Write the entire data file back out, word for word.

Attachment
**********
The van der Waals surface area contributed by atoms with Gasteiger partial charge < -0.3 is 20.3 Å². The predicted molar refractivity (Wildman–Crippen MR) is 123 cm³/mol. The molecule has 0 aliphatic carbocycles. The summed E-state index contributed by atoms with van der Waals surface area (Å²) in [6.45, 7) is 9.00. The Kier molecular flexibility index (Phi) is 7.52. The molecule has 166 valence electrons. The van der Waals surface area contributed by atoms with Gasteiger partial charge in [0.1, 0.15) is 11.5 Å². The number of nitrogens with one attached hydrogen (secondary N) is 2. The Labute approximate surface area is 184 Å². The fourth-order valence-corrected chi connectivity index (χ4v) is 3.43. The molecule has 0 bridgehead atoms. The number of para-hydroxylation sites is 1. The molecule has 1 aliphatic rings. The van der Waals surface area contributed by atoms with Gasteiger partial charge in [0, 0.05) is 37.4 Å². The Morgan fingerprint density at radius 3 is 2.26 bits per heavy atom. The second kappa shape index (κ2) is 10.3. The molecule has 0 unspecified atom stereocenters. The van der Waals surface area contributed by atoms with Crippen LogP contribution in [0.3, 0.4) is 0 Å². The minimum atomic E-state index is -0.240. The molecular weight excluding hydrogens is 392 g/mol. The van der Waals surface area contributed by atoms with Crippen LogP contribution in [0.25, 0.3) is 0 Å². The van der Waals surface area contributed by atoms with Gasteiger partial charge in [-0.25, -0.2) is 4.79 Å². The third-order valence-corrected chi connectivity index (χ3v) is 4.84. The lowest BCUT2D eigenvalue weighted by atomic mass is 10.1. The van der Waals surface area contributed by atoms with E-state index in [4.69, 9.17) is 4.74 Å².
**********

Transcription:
The van der Waals surface area contributed by atoms with Gasteiger partial charge < -0.3 is 20.3 Å². The predicted molar refractivity (Wildman–Crippen MR) is 123 cm³/mol. The molecule has 0 aliphatic carbocycles. The summed E-state index contributed by atoms with van der Waals surface area (Å²) in [6.45, 7) is 9.00. The Kier molecular flexibility index (Phi) is 7.52. The molecule has 166 valence electrons. The van der Waals surface area contributed by atoms with Gasteiger partial charge in [0.1, 0.15) is 11.5 Å². The number of nitrogens with one attached hydrogen (secondary N) is 2. The Labute approximate surface area is 184 Å². The fourth-order valence-corrected chi connectivity index (χ4v) is 3.43. The molecule has 0 bridgehead atoms. The number of para-hydroxylation sites is 1. The molecule has 1 aliphatic rings. The van der Waals surface area contributed by atoms with Gasteiger partial charge in [0, 0.05) is 37.4 Å². The Morgan fingerprint density at radius 3 is 2.26 bits per heavy atom. The second kappa shape index (κ2) is 10.3. The molecule has 0 unspecified atom stereocenters. The van der Waals surface area contributed by atoms with Crippen LogP contribution in [0.3, 0.4) is 0 Å². The minimum atomic E-state index is -0.240. The molecular weight excluding hydrogens is 392 g/mol. The van der Waals surface area contributed by atoms with Crippen LogP contribution in [0.25, 0.3) is 0 Å². The van der Waals surface area contributed by atoms with Gasteiger partial charge in [-0.25, -0.2) is 4.79 Å². The third-order valence-corrected chi connectivity index (χ3v) is 4.84. The lowest BCUT2D eigenvalue weighted by atomic mass is 10.1. The van der Waals surface area contributed by atoms with E-state index in [4.69, 9.17) is 4.74 Å².